Pompeii - Volcanic Eruptions And Ancient Ruins

Trip Start Feb 01, 2005
Trip End Dec 31, 2020

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Flag of Italy  , Campania,
Thursday, August 25, 2005

From Venice it was on to Rome - a full day on the bus. We only stayed overnight as the next morning at 7.45am we commenced a 3 day tour of Southern Italy, which was still run by Busabout, but is a bit more structured.

Our first stop was Pompeii via the city of Naples. Pompeii had been very much on our "to do list". It totally lived up to expectations. In AD79 Vesuvius blew its top and buried Pompeii under layers of burning fragments of pumice stone killing around 3,000 people. Because Pompeii was buried by the pumice and not lava, the disaster left behind fascinating ruins that provide an insight into the daily life of ancient Romans. 

The vast ruins include impressive temples, a forum, an amphitheater, baths and many streets lined with luxurious homes and shops. Some ancient shops where takeaway food was sold had round holes in the stone shop counters to keep food hot or cold! Many of the mosaic decorations and frescos are still intact even though over the years before official excavations began many items were dug up and plundered by the many intervening generations.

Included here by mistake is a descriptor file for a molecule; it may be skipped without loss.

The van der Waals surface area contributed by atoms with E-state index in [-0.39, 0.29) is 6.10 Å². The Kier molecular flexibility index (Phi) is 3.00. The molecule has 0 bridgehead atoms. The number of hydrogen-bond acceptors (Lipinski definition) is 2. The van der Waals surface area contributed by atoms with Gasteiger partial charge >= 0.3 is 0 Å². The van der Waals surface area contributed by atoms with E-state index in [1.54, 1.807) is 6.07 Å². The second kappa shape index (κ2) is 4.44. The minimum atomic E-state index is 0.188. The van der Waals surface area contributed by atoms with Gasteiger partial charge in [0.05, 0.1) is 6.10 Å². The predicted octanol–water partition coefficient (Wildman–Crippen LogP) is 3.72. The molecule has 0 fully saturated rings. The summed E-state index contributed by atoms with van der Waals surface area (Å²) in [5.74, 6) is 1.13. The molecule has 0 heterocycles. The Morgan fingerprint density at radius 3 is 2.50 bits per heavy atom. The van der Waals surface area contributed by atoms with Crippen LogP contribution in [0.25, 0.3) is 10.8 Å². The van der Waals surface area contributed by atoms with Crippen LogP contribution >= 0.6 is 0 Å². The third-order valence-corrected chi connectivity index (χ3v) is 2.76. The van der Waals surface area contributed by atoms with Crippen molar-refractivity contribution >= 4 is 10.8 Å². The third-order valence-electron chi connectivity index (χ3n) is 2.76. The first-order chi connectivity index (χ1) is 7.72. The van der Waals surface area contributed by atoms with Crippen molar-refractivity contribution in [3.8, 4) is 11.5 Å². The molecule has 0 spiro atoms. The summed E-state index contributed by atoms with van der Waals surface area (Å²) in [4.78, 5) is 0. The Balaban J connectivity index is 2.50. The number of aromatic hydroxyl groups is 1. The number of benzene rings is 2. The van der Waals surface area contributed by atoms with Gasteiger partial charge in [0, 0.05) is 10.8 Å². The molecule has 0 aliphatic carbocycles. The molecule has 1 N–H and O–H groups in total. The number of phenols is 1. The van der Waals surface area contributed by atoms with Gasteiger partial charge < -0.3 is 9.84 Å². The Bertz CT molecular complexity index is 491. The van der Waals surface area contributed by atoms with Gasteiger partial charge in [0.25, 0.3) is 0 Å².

Then of course there are the Pompeii people. When the excavations began in the 19th century, they found that where a skeleton was, there was a cavity where the body had disintegrated and so a method was devised of forcing plaster of paris into the cavities which then took the form of the persons body around the skeleton in the position they died. 

Unfortunately for us, most of the people and animals are in an exhibition in Ottawa, Canada. The crazy thing is we were in the museum and at the entry and decided not to go in as we thought we are going to the real Pompeii we don't need to see this!!

Footnote: Spelling for the modern town is Pompei and the ruins Pompeii.
               The Archaeological Areas of Pompei, Herculaneum and Torre Annunziata and the Historic Centre of Naples are all UNESCO World Heritage listed.
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